Others paint an even more dire picture. John Bolton, US ambassador to the UN under President Bush, says the conference will do nothing to bolster "a treaty on the verge of breaking down" because nothing will be done to "name and shame" the NPT's violators.
"The most important question for a treaty review should be who's in compliance and who's not, and is [the treaty] influencing behavior in the way intended?" says Mr. Bolton, who also served as undersecretary for arms control and international security.
"It undercuts your purpose to ignore the 800-pound gorilla in the room," he adds, "but I'm confident it will happen at the NPT review because it just happened at Obama's nuclear security summit, where Iran and North Korea were kept off the table."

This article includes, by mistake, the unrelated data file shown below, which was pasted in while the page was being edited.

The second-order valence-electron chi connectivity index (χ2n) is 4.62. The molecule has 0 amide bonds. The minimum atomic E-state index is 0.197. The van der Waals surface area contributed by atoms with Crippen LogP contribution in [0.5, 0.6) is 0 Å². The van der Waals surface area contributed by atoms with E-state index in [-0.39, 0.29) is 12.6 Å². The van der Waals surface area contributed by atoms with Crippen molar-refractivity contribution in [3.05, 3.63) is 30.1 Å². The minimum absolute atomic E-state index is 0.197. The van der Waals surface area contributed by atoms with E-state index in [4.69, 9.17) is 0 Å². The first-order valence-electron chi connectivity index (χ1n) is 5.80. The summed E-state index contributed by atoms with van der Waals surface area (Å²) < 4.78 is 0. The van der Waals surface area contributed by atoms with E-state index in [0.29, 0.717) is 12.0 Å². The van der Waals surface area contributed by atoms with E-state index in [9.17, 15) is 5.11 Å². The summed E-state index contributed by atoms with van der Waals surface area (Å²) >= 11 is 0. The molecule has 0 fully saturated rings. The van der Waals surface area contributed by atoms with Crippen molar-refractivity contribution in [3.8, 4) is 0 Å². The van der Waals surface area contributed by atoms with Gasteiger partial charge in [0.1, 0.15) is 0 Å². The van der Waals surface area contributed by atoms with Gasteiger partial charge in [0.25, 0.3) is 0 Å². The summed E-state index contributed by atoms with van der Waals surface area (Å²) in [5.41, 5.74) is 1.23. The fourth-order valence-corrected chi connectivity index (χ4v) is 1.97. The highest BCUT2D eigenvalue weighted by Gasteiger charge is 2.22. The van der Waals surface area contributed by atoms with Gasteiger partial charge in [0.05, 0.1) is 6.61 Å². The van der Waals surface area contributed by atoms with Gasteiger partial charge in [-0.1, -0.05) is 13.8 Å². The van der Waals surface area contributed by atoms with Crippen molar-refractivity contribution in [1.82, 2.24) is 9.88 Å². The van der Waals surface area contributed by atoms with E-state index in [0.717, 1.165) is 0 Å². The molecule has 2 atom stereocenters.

Despite such pessimism, a number of nuclear experts still hold out the possibility that the added attention from the world's sole superpower could pave the way to some strengthening of the nonproliferation regime.
"Obama has so many balls in the air right now in terms of nuclear policy, and all these balls interact and are going to have an impact on the review conference," says Charles Ferguson, president of the Federation of American Scientists. "The capital Obama has built up should at least guarantee some pretty serious consideration of ways we might strengthen" global nonproliferation rules, he adds.